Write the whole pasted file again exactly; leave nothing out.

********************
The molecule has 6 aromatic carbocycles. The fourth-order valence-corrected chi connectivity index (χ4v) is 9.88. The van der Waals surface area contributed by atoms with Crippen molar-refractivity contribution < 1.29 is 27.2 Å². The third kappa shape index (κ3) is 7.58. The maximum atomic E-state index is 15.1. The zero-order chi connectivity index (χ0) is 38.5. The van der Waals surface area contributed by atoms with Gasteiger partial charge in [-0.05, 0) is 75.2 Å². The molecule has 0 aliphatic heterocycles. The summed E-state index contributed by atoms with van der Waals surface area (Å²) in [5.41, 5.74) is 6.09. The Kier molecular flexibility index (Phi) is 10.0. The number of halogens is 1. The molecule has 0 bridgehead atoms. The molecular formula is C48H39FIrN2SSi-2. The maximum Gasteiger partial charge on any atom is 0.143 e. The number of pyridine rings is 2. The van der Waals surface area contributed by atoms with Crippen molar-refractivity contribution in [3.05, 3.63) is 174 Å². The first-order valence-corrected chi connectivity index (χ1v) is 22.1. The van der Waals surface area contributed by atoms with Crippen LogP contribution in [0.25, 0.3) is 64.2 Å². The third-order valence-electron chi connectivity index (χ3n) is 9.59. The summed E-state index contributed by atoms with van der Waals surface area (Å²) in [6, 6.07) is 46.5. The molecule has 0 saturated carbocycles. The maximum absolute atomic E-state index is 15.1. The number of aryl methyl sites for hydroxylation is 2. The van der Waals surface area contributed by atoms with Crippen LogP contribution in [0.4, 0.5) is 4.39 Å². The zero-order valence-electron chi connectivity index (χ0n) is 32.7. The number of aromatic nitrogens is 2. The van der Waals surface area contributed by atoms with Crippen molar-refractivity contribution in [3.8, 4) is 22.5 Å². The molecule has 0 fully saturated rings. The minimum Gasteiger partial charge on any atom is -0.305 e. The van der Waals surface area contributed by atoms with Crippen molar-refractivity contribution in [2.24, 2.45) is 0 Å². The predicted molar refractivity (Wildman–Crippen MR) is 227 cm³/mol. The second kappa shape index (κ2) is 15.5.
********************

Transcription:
The molecule has 6 aromatic carbocycles. The fourth-order valence-corrected chi connectivity index (χ4v) is 9.88. The van der Waals surface area contributed by atoms with Crippen molar-refractivity contribution < 1.29 is 27.2 Å². The third kappa shape index (κ3) is 7.58. The maximum atomic E-state index is 15.1. The zero-order chi connectivity index (χ0) is 38.5. The van der Waals surface area contributed by atoms with Gasteiger partial charge in [-0.05, 0) is 75.2 Å². The molecule has 0 aliphatic heterocycles. The summed E-state index contributed by atoms with van der Waals surface area (Å²) in [5.41, 5.74) is 6.09. The Kier molecular flexibility index (Phi) is 10.0. The number of halogens is 1. The molecule has 0 bridgehead atoms. The molecular formula is C48H39FIrN2SSi-2. The maximum Gasteiger partial charge on any atom is 0.143 e. The number of pyridine rings is 2. The van der Waals surface area contributed by atoms with Crippen molar-refractivity contribution in [3.05, 3.63) is 174 Å². The first-order valence-corrected chi connectivity index (χ1v) is 22.1. The van der Waals surface area contributed by atoms with Crippen LogP contribution in [0.25, 0.3) is 64.2 Å². The third-order valence-electron chi connectivity index (χ3n) is 9.59. The summed E-state index contributed by atoms with van der Waals surface area (Å²) in [6, 6.07) is 46.5. The molecule has 0 saturated carbocycles. The maximum absolute atomic E-state index is 15.1. The number of aryl methyl sites for hydroxylation is 2. The van der Waals surface area contributed by atoms with Crippen LogP contribution in [0.4, 0.5) is 4.39 Å². The zero-order valence-electron chi connectivity index (χ0n) is 32.7. The number of aromatic nitrogens is 2. The van der Waals surface area contributed by atoms with Crippen molar-refractivity contribution in [3.8, 4) is 22.5 Å². The molecule has 0 fully saturated rings. The minimum Gasteiger partial charge on any atom is -0.305 e. The van der Waals surface area contributed by atoms with Crippen molar-refractivity contribution in [2.24, 2.45) is 0 Å². The predicted molar refractivity (Wildman–Crippen MR) is 227 cm³/mol. The second kappa shape index (κ2) is 15.5.